I’ve begun a collaboration with Josh Brown to raise some awareness on Corporate Responsibility. Josh started out last Monday by highlighting the perils of L.L. Bean and giving some reasons why you don’t want to make that your favorite clothing store. One critique from commenter’s was that Josh hadn’t provided an alternative of a “good” company. Enter Good Cop. Each Monday, Josh and I will post about companies in related fields, he’ll post the bad company, I’ll post the good one.
This week we are talking Tech. There aren’t a lot of outstanding companies out there currently, so I’ll be highlighting a handful of areas and different companies. Head over to iamjoshbrown.com for the other company.
This is not primarily to highlight Dell, but it’ll get some airtime at the end of the post. The truth is the technology industry has a lot of shadiness going on when it comes to ethical production. You thought sweatshops were just for clothing and coffee, sorry. Most of the big names have received some heat for some sort of ethical issue, but amidst all of it, there are a few small companies that are branching out in the niche of “eco-friendly.”
- GreenISP is a UK based (and available, sorry USA) Internet Service Provider doing things differently:
We travel to our solar powered offices on public transport and we plant trees to offset Co2 emissions
- Community Mail is attempting to provide free email that supports the same values you do.
- Another area a lot of companies have carved out an eco-friendly niche is in the area of web hosting. A number of companies are choosing to power their servers and power stations by wind and solar power. TreeHugger provides a nice list.
- There is one company, NEC, who seems to be leading the way in making eco-friendly computers.
- It’s not a product you can buy, but I’ve got to mention the One Laptop Per Child project since we are talking about technology.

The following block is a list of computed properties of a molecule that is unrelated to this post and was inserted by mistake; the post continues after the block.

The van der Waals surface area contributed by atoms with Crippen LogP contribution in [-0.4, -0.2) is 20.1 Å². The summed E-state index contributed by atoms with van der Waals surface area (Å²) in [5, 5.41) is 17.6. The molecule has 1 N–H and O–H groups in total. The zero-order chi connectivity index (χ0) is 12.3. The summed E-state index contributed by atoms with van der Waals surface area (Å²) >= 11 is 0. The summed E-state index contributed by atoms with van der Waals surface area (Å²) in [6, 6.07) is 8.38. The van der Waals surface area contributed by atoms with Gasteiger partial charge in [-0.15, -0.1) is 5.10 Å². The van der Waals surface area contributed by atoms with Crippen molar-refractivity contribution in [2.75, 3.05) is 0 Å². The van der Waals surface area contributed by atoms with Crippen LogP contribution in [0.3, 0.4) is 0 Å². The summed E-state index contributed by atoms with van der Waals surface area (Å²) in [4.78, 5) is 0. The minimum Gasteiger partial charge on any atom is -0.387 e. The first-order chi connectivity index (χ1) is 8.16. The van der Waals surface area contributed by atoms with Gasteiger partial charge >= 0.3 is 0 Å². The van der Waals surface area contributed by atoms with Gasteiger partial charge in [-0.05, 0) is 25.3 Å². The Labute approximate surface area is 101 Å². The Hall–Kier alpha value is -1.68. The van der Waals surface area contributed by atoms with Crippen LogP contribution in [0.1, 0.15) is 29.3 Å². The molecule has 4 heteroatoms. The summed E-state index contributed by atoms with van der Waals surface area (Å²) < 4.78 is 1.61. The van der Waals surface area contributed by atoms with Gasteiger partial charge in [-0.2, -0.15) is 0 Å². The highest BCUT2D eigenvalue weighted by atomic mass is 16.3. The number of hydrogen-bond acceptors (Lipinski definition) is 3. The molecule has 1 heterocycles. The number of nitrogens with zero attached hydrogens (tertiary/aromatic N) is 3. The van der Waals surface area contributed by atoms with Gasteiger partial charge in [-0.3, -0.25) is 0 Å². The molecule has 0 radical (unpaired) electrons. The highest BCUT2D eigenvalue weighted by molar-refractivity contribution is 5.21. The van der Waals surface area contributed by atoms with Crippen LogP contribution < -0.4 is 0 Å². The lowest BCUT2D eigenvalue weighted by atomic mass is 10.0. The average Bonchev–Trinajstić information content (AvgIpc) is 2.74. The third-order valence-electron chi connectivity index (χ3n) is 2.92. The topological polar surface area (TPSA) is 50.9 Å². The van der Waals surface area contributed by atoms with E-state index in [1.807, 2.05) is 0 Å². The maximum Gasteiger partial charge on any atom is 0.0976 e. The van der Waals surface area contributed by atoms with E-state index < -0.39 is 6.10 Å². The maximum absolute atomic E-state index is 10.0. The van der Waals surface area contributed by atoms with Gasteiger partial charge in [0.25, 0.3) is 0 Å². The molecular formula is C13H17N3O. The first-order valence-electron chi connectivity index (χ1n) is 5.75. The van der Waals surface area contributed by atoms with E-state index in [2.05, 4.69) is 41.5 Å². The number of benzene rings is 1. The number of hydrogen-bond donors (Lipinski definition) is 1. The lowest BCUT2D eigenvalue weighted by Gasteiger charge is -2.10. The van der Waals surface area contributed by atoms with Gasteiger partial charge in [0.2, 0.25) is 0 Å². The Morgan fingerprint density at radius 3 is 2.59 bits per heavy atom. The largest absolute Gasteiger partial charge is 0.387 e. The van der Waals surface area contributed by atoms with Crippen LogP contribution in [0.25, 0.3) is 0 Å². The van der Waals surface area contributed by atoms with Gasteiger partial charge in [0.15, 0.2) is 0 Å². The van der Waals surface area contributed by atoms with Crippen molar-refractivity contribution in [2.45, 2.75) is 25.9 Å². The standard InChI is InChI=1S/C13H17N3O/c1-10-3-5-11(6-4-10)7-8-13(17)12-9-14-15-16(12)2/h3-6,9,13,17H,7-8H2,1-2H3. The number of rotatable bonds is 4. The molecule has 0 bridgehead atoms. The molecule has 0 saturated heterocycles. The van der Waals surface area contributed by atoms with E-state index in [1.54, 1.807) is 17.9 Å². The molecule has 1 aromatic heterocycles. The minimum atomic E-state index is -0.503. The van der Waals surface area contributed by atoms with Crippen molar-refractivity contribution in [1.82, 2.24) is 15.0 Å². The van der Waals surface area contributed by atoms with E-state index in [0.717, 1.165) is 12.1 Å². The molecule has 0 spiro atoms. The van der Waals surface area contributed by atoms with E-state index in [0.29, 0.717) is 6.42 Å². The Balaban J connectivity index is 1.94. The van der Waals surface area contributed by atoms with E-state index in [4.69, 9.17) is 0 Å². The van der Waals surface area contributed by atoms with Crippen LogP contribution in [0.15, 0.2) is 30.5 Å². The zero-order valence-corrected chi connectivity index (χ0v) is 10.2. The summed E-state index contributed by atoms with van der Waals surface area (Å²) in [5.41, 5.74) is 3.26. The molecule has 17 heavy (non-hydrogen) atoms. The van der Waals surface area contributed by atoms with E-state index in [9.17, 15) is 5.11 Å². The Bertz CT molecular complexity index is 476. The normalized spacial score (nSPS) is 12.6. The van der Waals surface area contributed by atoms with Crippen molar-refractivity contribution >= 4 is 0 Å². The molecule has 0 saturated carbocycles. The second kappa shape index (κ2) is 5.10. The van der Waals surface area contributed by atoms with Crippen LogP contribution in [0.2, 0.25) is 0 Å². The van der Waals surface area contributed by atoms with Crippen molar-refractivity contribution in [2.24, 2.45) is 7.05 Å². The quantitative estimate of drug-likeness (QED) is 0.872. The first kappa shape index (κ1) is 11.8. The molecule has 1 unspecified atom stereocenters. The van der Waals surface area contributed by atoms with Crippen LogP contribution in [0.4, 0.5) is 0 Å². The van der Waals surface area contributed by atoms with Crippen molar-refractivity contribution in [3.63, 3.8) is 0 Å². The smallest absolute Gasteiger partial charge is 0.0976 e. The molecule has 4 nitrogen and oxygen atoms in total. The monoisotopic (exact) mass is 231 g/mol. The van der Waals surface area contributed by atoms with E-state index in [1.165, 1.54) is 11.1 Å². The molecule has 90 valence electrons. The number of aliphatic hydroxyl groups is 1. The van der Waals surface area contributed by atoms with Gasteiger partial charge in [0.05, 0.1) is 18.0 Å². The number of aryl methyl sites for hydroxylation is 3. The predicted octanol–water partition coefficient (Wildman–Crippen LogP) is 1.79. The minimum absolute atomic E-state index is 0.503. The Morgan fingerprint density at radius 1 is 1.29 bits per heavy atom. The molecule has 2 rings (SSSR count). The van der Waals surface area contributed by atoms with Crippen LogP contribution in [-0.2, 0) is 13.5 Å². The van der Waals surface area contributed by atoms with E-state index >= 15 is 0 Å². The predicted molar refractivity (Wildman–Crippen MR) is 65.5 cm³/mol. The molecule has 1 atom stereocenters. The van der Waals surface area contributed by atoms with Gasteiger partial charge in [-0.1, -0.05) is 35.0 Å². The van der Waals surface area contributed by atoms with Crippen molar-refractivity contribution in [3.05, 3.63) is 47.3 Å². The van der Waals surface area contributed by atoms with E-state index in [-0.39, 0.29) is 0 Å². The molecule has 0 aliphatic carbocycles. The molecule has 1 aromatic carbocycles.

- And supposedly LG has a gas powered laptop of sorts.
But that’s enough about eco-friendly options in technology, and time to talk about what to do when it comes to buying computers and other gadgets. This is tough because a lot of companies have bad raps from HP, Toshiba, Sony and on. But from my research, the best way to go is Dell.
First, let me quickly explain how to choose companies in a bushel of bad apples. If you can, buy used. This goes from thrift stores to ebay, if it’s a corrupt industry, try and remain in the second tier. But, if you must buy new, then it’s best to buy from the company that you feel is ethically doing the best, even if it’s not great. Especially when your intentional about it (write a letter or tell a manager), you send the message that when you hear about bad business you won’t shop there, but you will support efforts to ethical business.
Dell is a good candidate to support for two reasons.
- Dell has been one of the leaders in the computer industry at addressing the e-waste problem. Dell adopted the Computer TakeBack Campaign in the summer of 2004. They haven’t done the best job of using more disposable material for their computers, but they are ahead of many of the competitors.
- Dell’s rap sheet is less long then it’s competitors. When compared to Sony, Toshiba, Apple, and Microsoft, Dell seems to be doing quite well.
Responsible Shopper gives this as their bottom line for Dell:
take action to support the work of the Computer TakeBack Campaign, the work of which contributed to Dell’s recycling commitments. Keep the pressure on Dell to fulfill its newly stated sustainability goals.